CHARLESTON, W.Va. — The state of West Virginia has established an exterior quarantine, effective immediately, to help protect the West Virginia walnut resource from Thousand Cankers Disease (TCD).
“Simply put, the exterior quarantine means no plants and plant parts of walnut from the states of Arizona, California, Colorado, Idaho, Nevada, New Mexico, Oregon, Utah and Washington and any portions or areas of states where TCD has been found can be brought into or through West Virginia,” said West Virginia Department of Agriculture Plant Industries Division Director Sherrie Hutchinson.
Exclusions to the quarantine include nuts, nut meats, hulls, processed lumber and finished wood products without bark such as furniture, instruments and gun stocks. Processed lumber must be 100% bark-free and kiln-dried with squared edges.
TCD is a disease complex where the fungus is vectored by walnut twig beetles causing small cankers under the bark of walnut trees. The fungus is introduced when the beetles infest walnut trees.
Trees are killed when cankers become numerous enough to merge together — there is no cure once a tree is infected.
West Virginia Ag Commissioner Walt Helmick said black walnut is a valuable timber and nut resource in the state, and the quarantine is a step toward slowing its entrance into the state.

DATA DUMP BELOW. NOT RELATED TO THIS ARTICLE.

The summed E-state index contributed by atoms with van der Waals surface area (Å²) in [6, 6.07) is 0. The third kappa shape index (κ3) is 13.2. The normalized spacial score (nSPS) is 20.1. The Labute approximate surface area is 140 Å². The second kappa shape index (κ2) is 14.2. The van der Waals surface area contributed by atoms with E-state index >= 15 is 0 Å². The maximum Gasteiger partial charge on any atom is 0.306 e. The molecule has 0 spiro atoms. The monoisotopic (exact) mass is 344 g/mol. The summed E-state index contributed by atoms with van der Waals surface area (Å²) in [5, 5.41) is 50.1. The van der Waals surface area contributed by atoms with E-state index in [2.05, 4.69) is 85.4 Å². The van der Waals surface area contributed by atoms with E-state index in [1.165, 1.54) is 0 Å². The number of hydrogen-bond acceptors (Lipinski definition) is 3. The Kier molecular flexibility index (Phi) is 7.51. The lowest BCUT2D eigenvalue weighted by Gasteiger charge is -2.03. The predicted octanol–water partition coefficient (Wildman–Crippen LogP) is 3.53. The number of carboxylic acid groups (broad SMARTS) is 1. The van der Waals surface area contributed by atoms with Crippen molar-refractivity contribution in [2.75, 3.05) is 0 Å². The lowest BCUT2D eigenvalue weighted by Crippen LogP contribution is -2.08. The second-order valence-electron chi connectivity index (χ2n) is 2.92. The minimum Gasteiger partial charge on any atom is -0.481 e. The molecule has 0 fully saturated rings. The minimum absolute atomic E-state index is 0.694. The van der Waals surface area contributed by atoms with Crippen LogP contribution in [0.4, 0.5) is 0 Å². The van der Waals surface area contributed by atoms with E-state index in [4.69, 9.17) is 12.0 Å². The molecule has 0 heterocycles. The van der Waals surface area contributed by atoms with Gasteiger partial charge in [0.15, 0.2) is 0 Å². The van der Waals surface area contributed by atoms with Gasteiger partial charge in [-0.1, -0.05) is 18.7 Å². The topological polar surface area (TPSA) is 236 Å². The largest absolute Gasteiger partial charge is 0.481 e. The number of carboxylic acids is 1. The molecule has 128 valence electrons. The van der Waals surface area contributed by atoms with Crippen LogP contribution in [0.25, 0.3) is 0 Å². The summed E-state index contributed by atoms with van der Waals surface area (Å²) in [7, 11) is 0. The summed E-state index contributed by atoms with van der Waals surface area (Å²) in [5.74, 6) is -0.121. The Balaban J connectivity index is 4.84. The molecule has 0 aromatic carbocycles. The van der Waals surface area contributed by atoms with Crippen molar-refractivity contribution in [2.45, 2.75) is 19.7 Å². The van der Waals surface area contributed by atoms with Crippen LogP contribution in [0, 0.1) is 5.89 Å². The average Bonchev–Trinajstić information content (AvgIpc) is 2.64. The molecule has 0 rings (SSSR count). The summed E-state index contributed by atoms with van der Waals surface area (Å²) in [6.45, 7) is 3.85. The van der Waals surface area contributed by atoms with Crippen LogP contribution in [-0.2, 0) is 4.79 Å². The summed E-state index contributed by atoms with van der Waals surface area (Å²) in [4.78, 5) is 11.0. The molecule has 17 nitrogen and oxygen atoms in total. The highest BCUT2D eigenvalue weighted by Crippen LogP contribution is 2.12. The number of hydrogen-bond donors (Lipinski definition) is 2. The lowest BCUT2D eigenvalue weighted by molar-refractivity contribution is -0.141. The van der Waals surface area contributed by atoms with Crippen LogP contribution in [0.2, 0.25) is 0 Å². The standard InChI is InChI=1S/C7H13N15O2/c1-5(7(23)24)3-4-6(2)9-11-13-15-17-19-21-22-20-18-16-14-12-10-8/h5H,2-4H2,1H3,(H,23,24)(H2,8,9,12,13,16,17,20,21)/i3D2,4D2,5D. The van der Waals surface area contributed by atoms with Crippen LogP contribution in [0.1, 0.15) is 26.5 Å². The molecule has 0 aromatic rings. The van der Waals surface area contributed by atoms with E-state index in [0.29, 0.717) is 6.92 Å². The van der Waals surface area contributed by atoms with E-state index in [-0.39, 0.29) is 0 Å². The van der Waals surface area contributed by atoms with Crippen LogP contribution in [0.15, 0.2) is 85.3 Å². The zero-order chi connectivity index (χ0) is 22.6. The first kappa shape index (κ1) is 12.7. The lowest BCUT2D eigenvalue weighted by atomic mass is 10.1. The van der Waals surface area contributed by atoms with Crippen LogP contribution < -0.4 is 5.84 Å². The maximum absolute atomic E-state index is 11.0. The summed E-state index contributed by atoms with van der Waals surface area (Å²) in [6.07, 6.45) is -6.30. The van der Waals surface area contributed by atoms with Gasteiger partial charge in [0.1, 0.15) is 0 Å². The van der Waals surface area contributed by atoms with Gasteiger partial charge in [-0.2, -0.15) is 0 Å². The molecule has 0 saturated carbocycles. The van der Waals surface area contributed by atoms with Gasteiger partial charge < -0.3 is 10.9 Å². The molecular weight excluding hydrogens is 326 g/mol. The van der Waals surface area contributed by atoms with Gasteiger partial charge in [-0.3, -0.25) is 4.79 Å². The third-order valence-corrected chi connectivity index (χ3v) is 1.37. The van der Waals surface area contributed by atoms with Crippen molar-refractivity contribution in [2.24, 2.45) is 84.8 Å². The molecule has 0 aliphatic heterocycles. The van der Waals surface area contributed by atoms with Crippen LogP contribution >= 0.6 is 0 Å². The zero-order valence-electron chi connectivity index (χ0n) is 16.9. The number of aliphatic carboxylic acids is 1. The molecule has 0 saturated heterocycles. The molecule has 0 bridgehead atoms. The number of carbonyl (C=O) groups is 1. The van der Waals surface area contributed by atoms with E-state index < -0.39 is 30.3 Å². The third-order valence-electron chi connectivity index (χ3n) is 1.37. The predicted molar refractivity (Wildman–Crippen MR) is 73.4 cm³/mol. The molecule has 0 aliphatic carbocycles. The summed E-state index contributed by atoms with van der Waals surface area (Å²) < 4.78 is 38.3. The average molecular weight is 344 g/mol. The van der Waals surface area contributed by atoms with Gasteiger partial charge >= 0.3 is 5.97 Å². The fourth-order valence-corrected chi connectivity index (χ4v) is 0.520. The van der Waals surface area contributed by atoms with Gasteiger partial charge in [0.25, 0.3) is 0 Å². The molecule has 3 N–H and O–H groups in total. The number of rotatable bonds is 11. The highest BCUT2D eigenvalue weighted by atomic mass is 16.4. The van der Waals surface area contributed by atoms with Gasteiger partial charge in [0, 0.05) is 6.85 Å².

Thousand Cankers disease no longer occurs just west of the Mississippi River. It can be found in parts of North Carolina, Tennessee and Virginia. In Pennsylvania, On Aug. 9, 2011, the state department of agriculture in cooperation with the U.S. Department of Agriculture and Penn State Cooperative Extension confirmed the presence of Thousand Cankers Disease in black walnut trees in Bucks County.
The quarantine also includes the TCD fungus, the walnut twig beetle in any life stage and any hardwood firewood from TCD-infected areas.
For more information on TCD, visit www.thousandcankers.com or contact the WVDA Plant Industries Division at 304-558-2212.
Thousand cankers disease (TCD) is a disease complex native to the western United States and primarily affects black walnut, Juglans nigra. This disease is the result of the combined activity of a fungus (Geosmithia morbida) and the walnut twig beetle (Pityophthorus juglandis).
Thousand cankers disease currently threatens millions of black walnut trees in forests and urban areas, an important species with great economic and ecological value throughout its native range. Several quarantines have been established in an attempt to prevent the disease from spreading.